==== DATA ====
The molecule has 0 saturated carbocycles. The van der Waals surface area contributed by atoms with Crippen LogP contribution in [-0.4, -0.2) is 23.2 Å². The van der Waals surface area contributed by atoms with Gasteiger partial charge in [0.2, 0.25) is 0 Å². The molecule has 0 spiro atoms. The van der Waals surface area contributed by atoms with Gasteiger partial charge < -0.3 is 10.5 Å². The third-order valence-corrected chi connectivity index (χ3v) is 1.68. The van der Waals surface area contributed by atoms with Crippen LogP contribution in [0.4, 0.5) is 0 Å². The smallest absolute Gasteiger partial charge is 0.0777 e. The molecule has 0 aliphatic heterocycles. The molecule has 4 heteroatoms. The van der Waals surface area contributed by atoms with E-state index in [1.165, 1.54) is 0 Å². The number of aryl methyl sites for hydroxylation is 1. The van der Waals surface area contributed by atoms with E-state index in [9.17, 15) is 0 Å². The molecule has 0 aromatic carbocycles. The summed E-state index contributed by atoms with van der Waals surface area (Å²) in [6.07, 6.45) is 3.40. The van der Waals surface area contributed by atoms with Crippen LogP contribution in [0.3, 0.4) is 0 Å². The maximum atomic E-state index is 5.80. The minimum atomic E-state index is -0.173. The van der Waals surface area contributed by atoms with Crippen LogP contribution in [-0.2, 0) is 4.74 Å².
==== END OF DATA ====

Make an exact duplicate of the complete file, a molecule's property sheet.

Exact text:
The molecule has 0 saturated carbocycles. The van der Waals surface area contributed by atoms with Crippen LogP contribution in [-0.4, -0.2) is 23.2 Å². The van der Waals surface area contributed by atoms with Gasteiger partial charge in [0.2, 0.25) is 0 Å². The molecule has 0 spiro atoms. The van der Waals surface area contributed by atoms with Gasteiger partial charge < -0.3 is 10.5 Å². The third-order valence-corrected chi connectivity index (χ3v) is 1.68. The van der Waals surface area contributed by atoms with Crippen LogP contribution in [0.4, 0.5) is 0 Å². The smallest absolute Gasteiger partial charge is 0.0777 e. The molecule has 0 aliphatic heterocycles. The molecule has 4 heteroatoms. The van der Waals surface area contributed by atoms with E-state index in [1.165, 1.54) is 0 Å². The number of aryl methyl sites for hydroxylation is 1. The van der Waals surface area contributed by atoms with E-state index in [9.17, 15) is 0 Å². The molecule has 0 aromatic carbocycles. The summed E-state index contributed by atoms with van der Waals surface area (Å²) in [6.07, 6.45) is 3.40. The van der Waals surface area contributed by atoms with Crippen LogP contribution in [0.3, 0.4) is 0 Å². The maximum atomic E-state index is 5.80. The minimum atomic E-state index is -0.173. The van der Waals surface area contributed by atoms with Crippen LogP contribution in [-0.2, 0) is 4.74 Å².